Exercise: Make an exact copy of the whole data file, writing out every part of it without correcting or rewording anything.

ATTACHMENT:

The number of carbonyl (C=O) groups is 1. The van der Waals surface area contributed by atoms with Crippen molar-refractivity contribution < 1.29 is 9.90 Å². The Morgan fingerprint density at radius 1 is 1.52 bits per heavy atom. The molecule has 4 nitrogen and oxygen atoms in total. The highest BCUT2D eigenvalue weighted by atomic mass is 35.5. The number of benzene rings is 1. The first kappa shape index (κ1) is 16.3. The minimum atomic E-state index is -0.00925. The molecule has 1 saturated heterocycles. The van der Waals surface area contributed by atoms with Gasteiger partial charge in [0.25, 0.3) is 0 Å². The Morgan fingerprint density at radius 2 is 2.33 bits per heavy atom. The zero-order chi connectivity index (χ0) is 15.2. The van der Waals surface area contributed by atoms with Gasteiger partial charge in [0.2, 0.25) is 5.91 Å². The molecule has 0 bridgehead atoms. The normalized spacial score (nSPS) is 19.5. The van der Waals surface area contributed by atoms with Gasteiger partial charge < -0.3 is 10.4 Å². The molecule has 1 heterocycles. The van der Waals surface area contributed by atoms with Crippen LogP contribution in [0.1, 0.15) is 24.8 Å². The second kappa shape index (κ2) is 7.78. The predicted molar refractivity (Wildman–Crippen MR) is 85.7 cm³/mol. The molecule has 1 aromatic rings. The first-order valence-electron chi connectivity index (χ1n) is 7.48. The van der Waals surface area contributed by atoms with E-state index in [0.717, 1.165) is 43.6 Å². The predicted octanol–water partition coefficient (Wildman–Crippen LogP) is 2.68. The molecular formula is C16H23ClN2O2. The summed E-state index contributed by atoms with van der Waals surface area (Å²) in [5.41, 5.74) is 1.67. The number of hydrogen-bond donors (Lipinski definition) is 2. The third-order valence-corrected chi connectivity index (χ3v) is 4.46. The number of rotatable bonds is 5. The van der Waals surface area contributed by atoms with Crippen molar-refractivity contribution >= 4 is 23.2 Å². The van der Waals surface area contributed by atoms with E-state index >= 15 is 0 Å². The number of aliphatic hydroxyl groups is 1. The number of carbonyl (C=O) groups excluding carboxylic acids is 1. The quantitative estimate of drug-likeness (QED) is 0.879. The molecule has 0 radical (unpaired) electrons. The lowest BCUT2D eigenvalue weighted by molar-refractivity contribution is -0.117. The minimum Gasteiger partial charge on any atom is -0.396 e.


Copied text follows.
The number of carbonyl (C=O) groups is 1. The van der Waals surface area contributed by atoms with Crippen molar-refractivity contribution < 1.29 is 9.90 Å². The Morgan fingerprint density at radius 1 is 1.52 bits per heavy atom. The molecule has 4 nitrogen and oxygen atoms in total. The highest BCUT2D eigenvalue weighted by atomic mass is 35.5. The number of benzene rings is 1. The first kappa shape index (κ1) is 16.3. The minimum atomic E-state index is -0.00925. The molecule has 1 saturated heterocycles. The van der Waals surface area contributed by atoms with Gasteiger partial charge in [0.25, 0.3) is 0 Å². The Morgan fingerprint density at radius 2 is 2.33 bits per heavy atom. The zero-order chi connectivity index (χ0) is 15.2. The van der Waals surface area contributed by atoms with Gasteiger partial charge in [0.2, 0.25) is 5.91 Å². The molecule has 0 bridgehead atoms. The normalized spacial score (nSPS) is 19.5. The van der Waals surface area contributed by atoms with Gasteiger partial charge < -0.3 is 10.4 Å². The molecule has 1 heterocycles. The van der Waals surface area contributed by atoms with Crippen LogP contribution in [0.1, 0.15) is 24.8 Å². The second kappa shape index (κ2) is 7.78. The predicted molar refractivity (Wildman–Crippen MR) is 85.7 cm³/mol. The molecule has 1 aromatic rings. The first-order valence-electron chi connectivity index (χ1n) is 7.48. The van der Waals surface area contributed by atoms with E-state index in [0.717, 1.165) is 43.6 Å². The predicted octanol–water partition coefficient (Wildman–Crippen LogP) is 2.68. The molecular formula is C16H23ClN2O2. The summed E-state index contributed by atoms with van der Waals surface area (Å²) in [5.41, 5.74) is 1.67. The number of hydrogen-bond donors (Lipinski definition) is 2. The third-order valence-corrected chi connectivity index (χ3v) is 4.46. The number of rotatable bonds is 5. The van der Waals surface area contributed by atoms with Crippen molar-refractivity contribution >= 4 is 23.2 Å². The van der Waals surface area contributed by atoms with E-state index >= 15 is 0 Å². The number of aliphatic hydroxyl groups is 1. The number of carbonyl (C=O) groups excluding carboxylic acids is 1. The quantitative estimate of drug-likeness (QED) is 0.879. The molecule has 0 radical (unpaired) electrons. The lowest BCUT2D eigenvalue weighted by molar-refractivity contribution is -0.117. The minimum Gasteiger partial charge on any atom is -0.396 e.